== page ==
We reviewed the serial Oswestry disability index and VAS scores for each patient along with their pain drawings. Between two and six weeks post-operatively, 30% (11 patients) of the allograft/rhBMP-2 group reported an increase in their pain. This improved and settled completely between six weeks and three months. It did not occur in patients in whom rhBMP-2 had not been used, and could not be correlated with the amount of subsidence observed. Indeed, some of the patients with the greatest subsidence reported no increase in pain. The Oswestry scores improved in 32 patients (89%) in the rhBMP-2 group and 36 (88%) in the allograft and demineralised bone matrix group: there was no significant difference between the two groups at final follow-up.
Prolonged dysphagia was noted in 55% of patients (6 of 11) in the allograft/rhBMP-2 group who underwent anterior cervical decompression and fusion, all of whom had prevertebral swelling on their post-operative radiographs. Although this is a well recognised complication of this procedure, its severity and duration was more pronounced than had previously been encountered.
Four patients (11%) in the allograft/rhBMP-2 group underwent further surgery. One patient with an L3/L5 transforaminal lumber interbody fusion had their fusion extended to L5/S1 after 14 months. A second patient was extremely thin and the implants were removed after a year because of discomfort when sitting or lying. Both had a solid fusion. Two patients with long fusions had iliac screws removed after one year because of buttock pain. One was relieved of pain and the other improved.
Five patients (12.2%) in the allograft/demineralised bone matrix group underwent further surgery. One was for postoperative infection in a patient with scoliosis, who required two further debridement procedures and eventually fused. Three other patients had iliac screws removed after surgery for scoliosis because of buttock pain. The pain resolved in each case.
One patient developed a nonunion at one of the two operated levels of an anterior cervical decompression and fusion. The anterior plate was removed after 12 months and a posterior instrumented fusion was carried out successfully.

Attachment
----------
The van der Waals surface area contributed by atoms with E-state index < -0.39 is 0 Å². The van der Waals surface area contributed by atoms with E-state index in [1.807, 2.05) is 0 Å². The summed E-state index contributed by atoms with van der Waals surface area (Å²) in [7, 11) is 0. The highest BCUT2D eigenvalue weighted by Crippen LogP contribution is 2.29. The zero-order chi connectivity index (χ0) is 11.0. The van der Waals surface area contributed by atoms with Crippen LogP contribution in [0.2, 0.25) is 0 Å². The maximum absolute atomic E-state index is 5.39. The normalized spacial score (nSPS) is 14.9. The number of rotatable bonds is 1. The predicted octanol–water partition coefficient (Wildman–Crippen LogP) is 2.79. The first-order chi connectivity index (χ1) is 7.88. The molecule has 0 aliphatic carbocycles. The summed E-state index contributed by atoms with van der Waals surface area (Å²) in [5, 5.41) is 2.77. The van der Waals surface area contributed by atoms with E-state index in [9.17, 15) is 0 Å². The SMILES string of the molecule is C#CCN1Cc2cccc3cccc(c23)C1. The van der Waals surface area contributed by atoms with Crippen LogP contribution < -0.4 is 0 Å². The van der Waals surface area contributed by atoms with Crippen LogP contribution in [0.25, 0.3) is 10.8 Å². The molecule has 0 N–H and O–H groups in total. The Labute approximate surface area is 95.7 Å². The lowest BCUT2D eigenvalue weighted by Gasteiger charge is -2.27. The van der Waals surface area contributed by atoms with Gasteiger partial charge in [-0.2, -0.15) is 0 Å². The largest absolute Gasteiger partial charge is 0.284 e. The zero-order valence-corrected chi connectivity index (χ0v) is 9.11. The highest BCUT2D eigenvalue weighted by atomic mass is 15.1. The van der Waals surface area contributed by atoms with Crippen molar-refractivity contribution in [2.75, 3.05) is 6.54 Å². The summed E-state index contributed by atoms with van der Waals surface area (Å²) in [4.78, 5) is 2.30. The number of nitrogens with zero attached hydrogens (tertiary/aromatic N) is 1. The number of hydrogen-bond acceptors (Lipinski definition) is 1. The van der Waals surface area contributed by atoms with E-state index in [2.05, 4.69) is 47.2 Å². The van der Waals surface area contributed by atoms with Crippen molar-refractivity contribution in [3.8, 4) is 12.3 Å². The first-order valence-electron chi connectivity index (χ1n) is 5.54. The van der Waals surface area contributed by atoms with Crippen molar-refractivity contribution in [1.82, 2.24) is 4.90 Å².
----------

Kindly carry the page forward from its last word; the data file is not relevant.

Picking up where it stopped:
Bone morphogenetic proteins regulate many different processes. The function of BMP-2 is not restricted to bone formation17 but also affects its absorption.18,19 It is upregulated by interleukin-1 and TNF-α during the anabolic phase of bone and cartilage turnover. Bone morphogenetic proteins have been shown to enhance osteoclast differentiation from its progenitor cells.20,21 It would therefore appear that rhBMP-2 enhances both osteoblastic and osteoclastic activity.
Patients in the allograft/rhBMP-2 group who were in pain in the early post-operative period (one to three months) and those in whom significant graft subsidence had occurred underwent a CT scan. These showed that end-plate erosion and allograft resorption with subsidence occurred commonly. There was little subsidence in the other patients, an observation which is consistent with other reports.14 In our opinion, there are two reasons for this subsidence: first, an early increase in turnover of the rhBMP-2-treated allograft spacer, leading to a loss of its intrinsic strength, followed by subsidence of the graft and loss of intervertebral height; and secondly, erosion of the adjacent vertebral end-plates, perhaps before the graft has fused, would lead to subsidence of the spacer. The relative importance of each of these phenomena is uncertain. The presence of instrumentation, particularly in the lumbar spine, is insufficient to prevent anterior collapse.
Fusion rates of between 94% and 100% have been achieved using rhBMP-2.13,14,22 In our study the fusion rate was 100%. Our criteria for fusion included radiological loss of the allograft end-plates, the end of progression of subsidence, and the settling of symptoms as measured using the Oswestry disability index and VAS. However, we also achieved a 98% (62 of 63 levels) fusion rate using instrumented allograft without rhBMP-2, and there was minimal subsidence in this group. The clinical outcomes in each group were identical, apart from the high incidence of postoperative dysphagia in the allograft/rhBMP-2 group who underwent cervical surgery.
Allograft treated with rhBMP-2 should be used with caution when the allograft is required to provide structural support. We have abandoned its use in our practice, as allograft spacers and demineralised bone matrix have not only proved to give a better outcome but are also cheaper.
No benefits in any form have been received or will be received from a commercial party related directly or indirectly to the subject of this article.
- Received June 14, 2006.
- Accepted September 20, 2006.
- © 2007 British Editorial Society of Bone and Joint Surgery